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7th Circuit to DOC: Sex offender registry error safeguards insufficient

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Indiana’s Sex and Violent Offender Registry provides insufficient means for those whose information is incorrect to challenge the information, the 7th Circuit Court of Appeals ruled Tuesday.

“We agree with the plaintiffs that the state judicial postdeprivation remedies cited by the DOC are insufficient to meet the requirements of due process,” Judge Diane Wood wrote for the unanimous panel in David Schepers, et al. v. Commissioner, Indiana Department of Correction, 11-3834.

The 7th Circuit noted that after David Schepers and a class brought suit, the DOC established a policy whereby prisoners received notice so that they could challenge information in their pending registry listing.

“The district court granted summary judgment on the ground that the new policy was sufficient to comply with due process. But the DOC’s new procedures still fail to provide any process at all for an entire class of registrants — those who are not incarcerated. We thus reverse the district court’s grant of summary judgment and remand for further proceedings,” Wood wrote.

We conclude with the observation that providing additional procedures to correct registry errors may wind up benefitting the state as well as registrants. Erroneously labeling an offender a sexually violent predator imposes unnecessary monitoring costs on state law enforcement and reduces the efficacy of the registry in providing accurate information to the public,” the court ruled.

 

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  • Rights
    WAKE UP AMERICA Thomas Jefferson said, all it takes for tyrrany to gain a foothold is for people of good conscience to remain silent. It's time for all Americans to standup and speak up! MUST READ ARTICLES The Infallible Prosecutor: Google it 10,000 innocent people convicted each year Scalia's death row lunacy: Google it Most registered sex offenders are innocent www.wikipedia.org Type censorship in the U.S. in the search box If you don't know your rights, you don't have any! Jury nullification, a fundamental right! Indiana Constitution: Article1 Section 19 In all criminal cases whatever, the jury shall have the right to determine the law and the facts. The 9th and 10th amendments to the constitution of the United States means the same thing. An unjust law is not a law at all and any person charged with violating an unjust law has not violated any law and should not be found guilty simply because the law is unjust! IF YOU DON'T KNOW YOUR RIGHTS YOU DON'T HAVE ANY WE MUST PROTECT OUR CONSTITUTIONS

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  1. CCHP's real accomplishment is the 2015 law signed by Gov Pence that basically outlaws any annexation that is forced where a 65% majority of landowners in the affected area disagree. Regardless of whether HP wins or loses, the citizens of Indiana will not have another fiasco like this. The law Gov Pence signed is a direct result of this malgovernance.

  2. I gave tempparry guardship to a friend of my granddaughter in 2012. I went to prison. I had custody. My daughter went to prison to. We are out. My daughter gave me custody but can get her back. She was not order to give me custody . but now we want granddaughter back from friend. She's 14 now. What rights do we have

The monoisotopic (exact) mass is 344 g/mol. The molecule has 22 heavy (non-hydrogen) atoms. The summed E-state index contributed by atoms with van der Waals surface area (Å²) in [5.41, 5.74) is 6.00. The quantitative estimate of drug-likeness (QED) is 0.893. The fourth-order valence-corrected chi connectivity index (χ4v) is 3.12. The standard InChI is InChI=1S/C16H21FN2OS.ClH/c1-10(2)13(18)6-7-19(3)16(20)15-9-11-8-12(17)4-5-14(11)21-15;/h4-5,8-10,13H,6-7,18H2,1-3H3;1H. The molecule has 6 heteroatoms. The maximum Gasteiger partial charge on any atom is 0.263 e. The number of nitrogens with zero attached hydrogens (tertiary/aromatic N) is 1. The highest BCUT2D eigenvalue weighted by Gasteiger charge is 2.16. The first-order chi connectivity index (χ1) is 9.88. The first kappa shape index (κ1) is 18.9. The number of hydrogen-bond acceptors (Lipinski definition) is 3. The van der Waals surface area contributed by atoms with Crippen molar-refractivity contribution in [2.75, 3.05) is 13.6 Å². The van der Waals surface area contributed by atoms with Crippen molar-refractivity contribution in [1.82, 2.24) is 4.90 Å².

3. This sure is not what most who value good governance consider the Rule of Law to entail: "In a letter dated March 2, which Brizzi forwarded to IBJ, the commission dismissed the grievance “on grounds that there is not reasonable cause to believe that you are guilty of misconduct.”" Yet two month later reasonable cause does exist? (Or is the commission forging ahead, the need for reasonable belief be damned? -- A seeming violation of the Rules of Profession Ethics on the part of the commission) Could the rule of law theory cause one to believe that an explanation is in order? Could it be that Hoosier attorneys live under Imperial Law (which is also a t-word that rhymes with infamy) in which the Platonic guardians can do no wrong and never owe the plebeian class any explanation for their powerful actions. (Might makes it right?) Could this be a case of politics directing the commission, as celebrated IU Mauer Professor (the late) Patrick Baude warned was happening 20 years ago in his controversial (whisteblowing) ethics lecture on a quite similar topic: http://www.repository.law.indiana.edu/cgi/viewcontent.cgi?article=1498&context=ilj

  4. I have a case presently pending cert review before the SCOTUS that reveals just how Indiana regulates the bar. I have been denied licensure for life for holding the wrong views and questioning the grand inquisitors as to their duties as to state and federal constitutional due process. True story: https://www.scribd.com/doc/299040839/2016Petitionforcert-to-SCOTUS Shorter, Amici brief serving to frame issue as misuse of govt licensure: https://www.scribd.com/doc/312841269/Thomas-More-Society-Amicus-Brown-v-Ind-Bd-of-Law-Examiners

  5. Here's an idea...how about we MORE heavily regulate the law schools to reduce the surplus of graduates, driving starting salaries up for those new grads, so that we can all pay our insane amount of student loans off in a reasonable amount of time and then be able to afford to do pro bono & low-fee work? I've got friends in other industries, radiology for example, and their schools accept a very limited number of students so there will never be a glut of new grads and everyone's pay stays high. For example, my radiologist friend's school accepted just six new students per year.

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